WE have more creationist litigation news today. Your Curmudgeon hasn’t been writing much about this one, except briefly in our new year look-ahead, because it’s been so well reported by the National Center for Science Education (NCSE). This link to their website has the court pleadings: ACSI et al. v. Stearns et al.
The case involves the Association of Christian Schools International and a few other plaintiffs who sued the University of California system over UC’s refusal to recognize various high school level creationist courses taught by homeschoolers and some private schools, when UC is evaluating the qualifications of applicants for admission.
Now the NCSE reports: Victory again in California creationism case. Here are some excerpts, with bold added by us:
In a January 12, 2010, ruling, the Ninth Circuit Court of Appeals affirmed a federal district court’s summary judgment in favor of the University of California system in ACSI et al. v. Stearns et al.
Good news! Let’s read on:
The plaintiffs objected to the university system’s policy of rejecting high school biology courses that use textbooks published by Bob Jones University Press and A Beka Books — Biology: God’s Living Creation and Biology for Christian Schools — as “inconsistent with the viewpoints and knowledge generally accepted in the scientific community.”
Michael Behe, a proponent of “intelligent design” creationism, defended the textbooks, while Donald Kennedy and Francisco J. Ayala (a Supporter of NCSE) contended that they were inappropriate for use as the principal text in a college preparatory biology course. The trial judge was unpersuaded by Behe’s defense.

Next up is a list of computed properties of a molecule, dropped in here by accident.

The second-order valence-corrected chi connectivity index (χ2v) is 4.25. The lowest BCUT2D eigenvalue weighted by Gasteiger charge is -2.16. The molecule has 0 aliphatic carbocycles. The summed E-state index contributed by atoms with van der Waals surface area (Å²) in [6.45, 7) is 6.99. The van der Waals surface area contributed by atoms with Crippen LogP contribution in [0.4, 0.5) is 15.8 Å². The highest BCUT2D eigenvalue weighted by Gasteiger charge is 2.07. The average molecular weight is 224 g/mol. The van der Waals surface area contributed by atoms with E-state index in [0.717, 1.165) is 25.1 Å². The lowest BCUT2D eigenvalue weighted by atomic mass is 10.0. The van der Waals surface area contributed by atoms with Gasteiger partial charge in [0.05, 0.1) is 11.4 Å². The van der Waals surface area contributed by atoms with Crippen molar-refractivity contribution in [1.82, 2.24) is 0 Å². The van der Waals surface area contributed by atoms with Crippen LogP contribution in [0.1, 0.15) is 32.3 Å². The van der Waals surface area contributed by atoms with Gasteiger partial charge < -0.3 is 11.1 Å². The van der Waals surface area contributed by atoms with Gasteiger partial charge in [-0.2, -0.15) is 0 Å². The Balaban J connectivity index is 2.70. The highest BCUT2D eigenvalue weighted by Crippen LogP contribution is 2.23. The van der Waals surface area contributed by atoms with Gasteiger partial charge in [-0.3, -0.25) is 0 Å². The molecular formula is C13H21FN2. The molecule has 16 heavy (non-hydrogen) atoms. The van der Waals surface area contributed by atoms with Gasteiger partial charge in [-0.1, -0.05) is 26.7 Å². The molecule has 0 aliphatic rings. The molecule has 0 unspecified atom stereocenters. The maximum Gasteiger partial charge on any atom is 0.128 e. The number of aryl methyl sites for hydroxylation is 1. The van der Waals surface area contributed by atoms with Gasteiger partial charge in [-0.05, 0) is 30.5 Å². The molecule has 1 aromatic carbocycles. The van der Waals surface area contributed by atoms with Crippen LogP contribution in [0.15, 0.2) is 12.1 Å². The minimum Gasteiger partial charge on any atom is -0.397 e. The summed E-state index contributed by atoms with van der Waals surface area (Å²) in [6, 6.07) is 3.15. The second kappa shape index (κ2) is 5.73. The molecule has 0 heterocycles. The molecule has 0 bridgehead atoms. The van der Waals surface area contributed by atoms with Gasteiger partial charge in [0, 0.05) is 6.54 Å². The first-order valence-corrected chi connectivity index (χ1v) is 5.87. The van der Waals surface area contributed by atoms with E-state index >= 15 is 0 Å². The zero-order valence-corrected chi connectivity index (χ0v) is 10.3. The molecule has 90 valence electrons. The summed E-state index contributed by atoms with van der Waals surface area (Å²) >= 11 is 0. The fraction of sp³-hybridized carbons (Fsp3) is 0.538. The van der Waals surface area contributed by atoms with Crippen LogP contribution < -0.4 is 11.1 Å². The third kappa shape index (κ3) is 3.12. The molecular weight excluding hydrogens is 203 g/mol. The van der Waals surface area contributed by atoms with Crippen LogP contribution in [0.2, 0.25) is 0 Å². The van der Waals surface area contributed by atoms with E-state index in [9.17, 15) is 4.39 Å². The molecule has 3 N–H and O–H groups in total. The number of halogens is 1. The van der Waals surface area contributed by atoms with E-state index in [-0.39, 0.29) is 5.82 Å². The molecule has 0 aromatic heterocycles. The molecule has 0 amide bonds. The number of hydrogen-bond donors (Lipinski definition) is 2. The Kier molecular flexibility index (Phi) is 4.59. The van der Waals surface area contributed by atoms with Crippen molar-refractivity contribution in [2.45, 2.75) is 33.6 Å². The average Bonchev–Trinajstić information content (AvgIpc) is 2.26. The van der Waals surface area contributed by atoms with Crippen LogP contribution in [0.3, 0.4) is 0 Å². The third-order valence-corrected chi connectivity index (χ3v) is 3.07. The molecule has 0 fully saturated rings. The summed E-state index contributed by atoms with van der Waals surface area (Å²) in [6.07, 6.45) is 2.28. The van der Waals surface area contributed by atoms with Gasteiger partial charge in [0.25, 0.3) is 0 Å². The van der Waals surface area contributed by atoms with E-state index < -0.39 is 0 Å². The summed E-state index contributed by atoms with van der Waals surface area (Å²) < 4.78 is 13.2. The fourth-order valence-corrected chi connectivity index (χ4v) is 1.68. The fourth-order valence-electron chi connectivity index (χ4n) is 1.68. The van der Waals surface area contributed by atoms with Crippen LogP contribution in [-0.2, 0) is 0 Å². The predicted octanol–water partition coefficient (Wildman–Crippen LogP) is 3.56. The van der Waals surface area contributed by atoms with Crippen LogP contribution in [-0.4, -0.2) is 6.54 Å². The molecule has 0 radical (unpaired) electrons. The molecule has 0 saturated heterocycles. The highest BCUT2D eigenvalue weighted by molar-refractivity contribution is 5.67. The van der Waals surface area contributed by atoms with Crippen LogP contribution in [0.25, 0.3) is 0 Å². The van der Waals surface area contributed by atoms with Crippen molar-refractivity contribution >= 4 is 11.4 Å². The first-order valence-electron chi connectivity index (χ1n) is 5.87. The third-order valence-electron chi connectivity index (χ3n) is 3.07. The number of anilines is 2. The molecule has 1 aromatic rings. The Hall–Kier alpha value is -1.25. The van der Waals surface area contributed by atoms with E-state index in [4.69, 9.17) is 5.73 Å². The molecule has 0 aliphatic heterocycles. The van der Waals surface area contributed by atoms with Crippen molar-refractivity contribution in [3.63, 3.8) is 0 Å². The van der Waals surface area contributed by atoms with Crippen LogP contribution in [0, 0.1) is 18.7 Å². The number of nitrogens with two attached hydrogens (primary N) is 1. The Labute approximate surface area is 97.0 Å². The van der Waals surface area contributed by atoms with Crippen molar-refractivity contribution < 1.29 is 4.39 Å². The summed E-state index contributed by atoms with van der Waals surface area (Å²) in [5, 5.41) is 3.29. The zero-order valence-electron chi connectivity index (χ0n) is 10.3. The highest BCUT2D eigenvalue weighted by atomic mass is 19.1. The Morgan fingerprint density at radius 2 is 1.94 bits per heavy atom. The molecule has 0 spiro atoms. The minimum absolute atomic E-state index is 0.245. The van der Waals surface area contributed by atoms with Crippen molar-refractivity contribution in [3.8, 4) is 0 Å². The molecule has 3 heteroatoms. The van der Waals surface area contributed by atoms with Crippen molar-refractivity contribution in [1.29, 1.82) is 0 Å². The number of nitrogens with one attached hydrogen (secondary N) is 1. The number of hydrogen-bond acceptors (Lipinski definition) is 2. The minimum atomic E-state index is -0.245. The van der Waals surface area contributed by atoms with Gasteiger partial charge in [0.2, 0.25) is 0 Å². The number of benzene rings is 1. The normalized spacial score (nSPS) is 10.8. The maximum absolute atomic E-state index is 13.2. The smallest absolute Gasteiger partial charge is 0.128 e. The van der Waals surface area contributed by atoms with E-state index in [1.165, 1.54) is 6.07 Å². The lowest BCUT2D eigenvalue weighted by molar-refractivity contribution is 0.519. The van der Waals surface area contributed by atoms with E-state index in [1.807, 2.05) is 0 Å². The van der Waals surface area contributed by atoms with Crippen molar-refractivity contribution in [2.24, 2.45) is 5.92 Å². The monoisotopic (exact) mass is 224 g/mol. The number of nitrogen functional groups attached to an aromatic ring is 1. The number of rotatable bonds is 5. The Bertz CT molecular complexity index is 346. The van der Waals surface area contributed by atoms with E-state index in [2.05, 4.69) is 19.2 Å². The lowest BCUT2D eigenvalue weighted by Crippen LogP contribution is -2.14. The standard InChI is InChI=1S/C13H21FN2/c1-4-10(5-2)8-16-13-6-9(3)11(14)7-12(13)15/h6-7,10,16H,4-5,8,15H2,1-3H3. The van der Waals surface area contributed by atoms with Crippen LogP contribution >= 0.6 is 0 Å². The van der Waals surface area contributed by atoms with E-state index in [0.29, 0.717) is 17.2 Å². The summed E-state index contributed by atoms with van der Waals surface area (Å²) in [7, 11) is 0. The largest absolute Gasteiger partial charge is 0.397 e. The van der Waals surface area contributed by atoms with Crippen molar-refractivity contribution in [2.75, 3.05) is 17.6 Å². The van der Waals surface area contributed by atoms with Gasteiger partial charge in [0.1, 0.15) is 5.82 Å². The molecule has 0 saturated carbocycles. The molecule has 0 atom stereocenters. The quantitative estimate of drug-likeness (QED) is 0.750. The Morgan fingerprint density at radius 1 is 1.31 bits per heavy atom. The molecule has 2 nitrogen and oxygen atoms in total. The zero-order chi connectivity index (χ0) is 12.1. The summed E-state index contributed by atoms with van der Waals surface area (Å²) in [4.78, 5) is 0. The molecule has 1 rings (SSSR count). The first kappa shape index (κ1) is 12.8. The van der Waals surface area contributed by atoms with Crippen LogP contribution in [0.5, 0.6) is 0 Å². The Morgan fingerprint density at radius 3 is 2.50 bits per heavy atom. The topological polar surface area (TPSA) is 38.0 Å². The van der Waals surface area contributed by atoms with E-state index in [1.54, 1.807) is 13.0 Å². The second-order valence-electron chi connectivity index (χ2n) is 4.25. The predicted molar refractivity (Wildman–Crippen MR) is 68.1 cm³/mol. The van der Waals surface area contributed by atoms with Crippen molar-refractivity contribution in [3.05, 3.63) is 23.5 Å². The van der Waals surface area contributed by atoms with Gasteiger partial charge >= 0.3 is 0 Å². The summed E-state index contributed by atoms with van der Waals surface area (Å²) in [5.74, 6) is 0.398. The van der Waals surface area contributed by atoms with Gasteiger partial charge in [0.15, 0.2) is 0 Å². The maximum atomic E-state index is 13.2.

We continue with the NCSE article:
[The creationist plaintiffs' appeal argued] that the University of California’s policy on high school biology courses “constitutes viewpoint discrimination, content discrimination, and content-based regulation, which conflict with the First Amendment.”
That could be important for some other cases we’re watching. It’s the same kind of argument being made in the “Darwin’s Dilemma” Lawsuit. The creationists there are also alleging a First Amendment violation because of “viewpoint discrimination.”
The Ninth Circuit affirmed the trial court’s ruling that the University of California’s policy was constitutional on its face … . “The plaintiffs have not alleged facts showing any risk that UC’s policy will lead to the suppression of speech. … the plaintiffs fail to allege facts showing that this policy is discriminatory in any way.
This is a link to the court’s opinion. It’s a pdf file.
It’s noteworthy that this is a decision of the Ninth Circuit. That same federal appellate court decided the Caldwell case, ruling against a creationist’s First Amendment claims.
That court will also be deciding the James Corbett case about a teacher whose classroom remarks that creationism is “superstitious nonsense” were ruled to have violated the Constitution’s establishment clause. We may be wildly optimistic here, but it would seem that the more First Amendment creationism cases a court gets — and decides correctly — the better it should be for later cases.
However, the “Darwin’s Dilemma” Lawsuit was filed in a California state court, so if it goes all the way to an appeal, it won’t go to the Ninth Circuit, which hears only federal cases. Nevertheless, the “Darwin’s Dilemma” case involves some of the same constitutional issues. Courts pay attention to precedents from other jurisdictions, even if they aren’t technically binding.
Again, the more First Amendment “viewpoint discrimination” cases that get decided against creationists, the better. It’s risky the first time such a case goes to court, but things get easier as the precedents pile up. The Caldwell case and the Stearns case are now decided, and the Corbett appeal will be decided by the same appellate court. That decision will probably come before the “Darwin’s Dilemma” case is finished. Those three cases aren’t identical, of course, but they should be instructive for the “Darwin’s Dilemma” court.
It’s starting to look like the creationists’ latest strategy isn’t going to work for them. But it’s too soon to make predictions. We’ll have to wait.
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